Editorial: Calm demeanor distinguished his impact
We’ve lost another of the defining people in our great state’s history. Julius Chambers died last week. He was 76.
The North Carolina in which Chambers grew up in Montgomery County wasn’t pretty. Ku Klux Klan activities are well documented. The University of North Carolina’s racist admission policies didn’t change until 1955. And blacks were greatly limited when it came to being part of a community.
When white lawyers wouldn’t help his father in a business dispute, one involving money destined to send Chambers to the all-black private Laurinburg Institute, a calling to practice law was in place.
History repeats many stories of Rev. Martin Luther King Jr. In the Old North State, we should remember stories of Chambers, his resiliency and his way to enact that change. His fight for civil rights knew no bounds, only expanding them.
His record as a lawyer, with eight wins and no defeats at the U.S. Supreme Court, is legend enough. But his story is greater and deeper.
In 1964 he opened the first integrated law practice in the state. The next year his home was firebombed. While in New Bern in 1965, his car was firebombed.
When the state’s governor, Bob Scott, said no money would be used for busing, it was Chambers less than 10 years out of law school going through the federal courts to assure full integration.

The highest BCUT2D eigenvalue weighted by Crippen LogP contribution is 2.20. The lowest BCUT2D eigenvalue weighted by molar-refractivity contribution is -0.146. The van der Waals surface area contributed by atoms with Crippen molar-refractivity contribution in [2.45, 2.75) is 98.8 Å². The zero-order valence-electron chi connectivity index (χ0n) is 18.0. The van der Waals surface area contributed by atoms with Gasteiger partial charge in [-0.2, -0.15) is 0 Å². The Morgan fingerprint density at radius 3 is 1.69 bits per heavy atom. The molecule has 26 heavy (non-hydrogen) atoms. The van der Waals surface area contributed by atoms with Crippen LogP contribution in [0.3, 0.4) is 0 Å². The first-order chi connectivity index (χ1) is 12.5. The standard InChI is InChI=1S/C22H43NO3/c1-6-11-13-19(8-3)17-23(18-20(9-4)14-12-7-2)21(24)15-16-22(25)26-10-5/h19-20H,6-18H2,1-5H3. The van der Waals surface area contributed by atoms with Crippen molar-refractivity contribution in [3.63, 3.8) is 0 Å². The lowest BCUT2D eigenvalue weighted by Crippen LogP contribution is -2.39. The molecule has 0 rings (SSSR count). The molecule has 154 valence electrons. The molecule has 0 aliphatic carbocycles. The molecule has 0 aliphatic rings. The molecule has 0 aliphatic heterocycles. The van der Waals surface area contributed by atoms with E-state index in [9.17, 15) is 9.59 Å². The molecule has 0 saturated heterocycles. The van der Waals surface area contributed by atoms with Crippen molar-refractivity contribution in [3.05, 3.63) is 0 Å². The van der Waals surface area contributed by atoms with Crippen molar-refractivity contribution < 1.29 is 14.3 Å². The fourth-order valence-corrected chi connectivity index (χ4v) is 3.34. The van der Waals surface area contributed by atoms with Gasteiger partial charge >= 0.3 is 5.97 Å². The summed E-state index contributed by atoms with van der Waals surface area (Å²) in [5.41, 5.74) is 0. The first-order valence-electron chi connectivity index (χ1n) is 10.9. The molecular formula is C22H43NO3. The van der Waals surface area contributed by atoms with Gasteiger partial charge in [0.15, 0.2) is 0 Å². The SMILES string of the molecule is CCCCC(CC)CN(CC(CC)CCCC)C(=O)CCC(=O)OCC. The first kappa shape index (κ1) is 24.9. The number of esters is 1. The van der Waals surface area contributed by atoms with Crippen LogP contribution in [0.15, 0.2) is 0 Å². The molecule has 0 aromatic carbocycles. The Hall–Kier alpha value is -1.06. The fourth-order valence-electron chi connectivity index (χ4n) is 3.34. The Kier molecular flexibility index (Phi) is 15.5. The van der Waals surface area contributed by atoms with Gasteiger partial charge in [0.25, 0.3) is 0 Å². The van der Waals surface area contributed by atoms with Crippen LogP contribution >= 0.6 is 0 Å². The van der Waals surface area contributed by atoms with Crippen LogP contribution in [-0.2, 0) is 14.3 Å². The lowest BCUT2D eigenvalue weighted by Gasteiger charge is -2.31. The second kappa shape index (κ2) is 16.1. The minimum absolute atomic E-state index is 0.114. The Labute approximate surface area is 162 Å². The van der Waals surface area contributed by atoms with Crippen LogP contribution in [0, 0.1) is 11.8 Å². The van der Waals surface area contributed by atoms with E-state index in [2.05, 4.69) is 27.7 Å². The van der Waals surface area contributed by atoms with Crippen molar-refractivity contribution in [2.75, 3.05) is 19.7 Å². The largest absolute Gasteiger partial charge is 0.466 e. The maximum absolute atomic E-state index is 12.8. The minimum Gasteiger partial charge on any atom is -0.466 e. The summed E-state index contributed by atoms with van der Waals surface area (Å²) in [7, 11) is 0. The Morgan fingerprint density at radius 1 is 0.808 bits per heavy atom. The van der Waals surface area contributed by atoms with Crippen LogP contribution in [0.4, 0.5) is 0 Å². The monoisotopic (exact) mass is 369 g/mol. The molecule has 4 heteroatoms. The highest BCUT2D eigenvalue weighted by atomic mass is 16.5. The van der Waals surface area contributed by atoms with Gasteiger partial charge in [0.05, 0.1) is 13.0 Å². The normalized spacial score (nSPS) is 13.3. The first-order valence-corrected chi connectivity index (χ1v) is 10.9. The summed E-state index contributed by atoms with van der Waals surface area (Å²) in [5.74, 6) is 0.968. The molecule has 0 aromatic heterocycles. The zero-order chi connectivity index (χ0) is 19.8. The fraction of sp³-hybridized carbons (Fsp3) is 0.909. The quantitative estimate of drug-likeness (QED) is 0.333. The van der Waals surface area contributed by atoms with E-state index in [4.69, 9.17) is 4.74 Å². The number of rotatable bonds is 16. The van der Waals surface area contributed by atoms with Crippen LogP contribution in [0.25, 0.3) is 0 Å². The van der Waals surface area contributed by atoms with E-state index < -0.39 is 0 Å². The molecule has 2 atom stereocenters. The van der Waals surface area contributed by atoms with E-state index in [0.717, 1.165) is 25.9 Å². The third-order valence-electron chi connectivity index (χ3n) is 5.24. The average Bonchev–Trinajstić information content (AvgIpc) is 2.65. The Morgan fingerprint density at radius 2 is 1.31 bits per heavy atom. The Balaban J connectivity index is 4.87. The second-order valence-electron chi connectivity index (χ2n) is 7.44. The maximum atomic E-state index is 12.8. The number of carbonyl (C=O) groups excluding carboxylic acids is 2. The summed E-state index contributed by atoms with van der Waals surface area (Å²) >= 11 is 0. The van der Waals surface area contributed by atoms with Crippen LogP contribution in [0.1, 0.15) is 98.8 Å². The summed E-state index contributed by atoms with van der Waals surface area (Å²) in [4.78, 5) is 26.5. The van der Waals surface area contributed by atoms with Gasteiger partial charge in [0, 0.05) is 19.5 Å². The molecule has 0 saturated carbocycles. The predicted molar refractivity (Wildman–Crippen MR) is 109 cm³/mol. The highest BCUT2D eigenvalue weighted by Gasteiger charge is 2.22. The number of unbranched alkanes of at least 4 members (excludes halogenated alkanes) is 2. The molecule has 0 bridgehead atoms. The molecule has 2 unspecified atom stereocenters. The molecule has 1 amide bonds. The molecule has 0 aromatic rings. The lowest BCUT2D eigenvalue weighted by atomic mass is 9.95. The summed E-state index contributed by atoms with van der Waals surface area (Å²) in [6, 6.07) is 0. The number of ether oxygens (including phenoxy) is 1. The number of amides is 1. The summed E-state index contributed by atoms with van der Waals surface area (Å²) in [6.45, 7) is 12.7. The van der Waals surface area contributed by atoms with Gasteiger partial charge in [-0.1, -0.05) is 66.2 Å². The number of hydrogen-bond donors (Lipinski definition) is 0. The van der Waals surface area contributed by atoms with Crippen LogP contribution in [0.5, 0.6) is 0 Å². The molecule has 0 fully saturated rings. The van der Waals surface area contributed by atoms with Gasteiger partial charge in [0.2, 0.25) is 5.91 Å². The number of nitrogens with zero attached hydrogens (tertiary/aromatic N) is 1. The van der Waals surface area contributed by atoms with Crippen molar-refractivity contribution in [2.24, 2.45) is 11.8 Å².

That was 1971, the same year his office was burned.
Chambers believed civil rights were not just for blacks, but included all individuals.
He wasn’t ahead of his time. Rather, he was the man at the right time.
Consider that in addition to the actions taken on his car, home and business, his father’s shop in Mt. Gilead was also torched. And yet, former UNC president C.D. Spangler paid an ultimate compliment in describing real and emotional animosity toward Chambers.
“He didn’t hate the people who hated him,” Spangler said.
His way was calm. His way was calculated, both in the courtroom and in his quest for equality.
Whatever we make of our North Carolina today, rest assured, it would be far different without the impact of Chambers. We lost one of our best.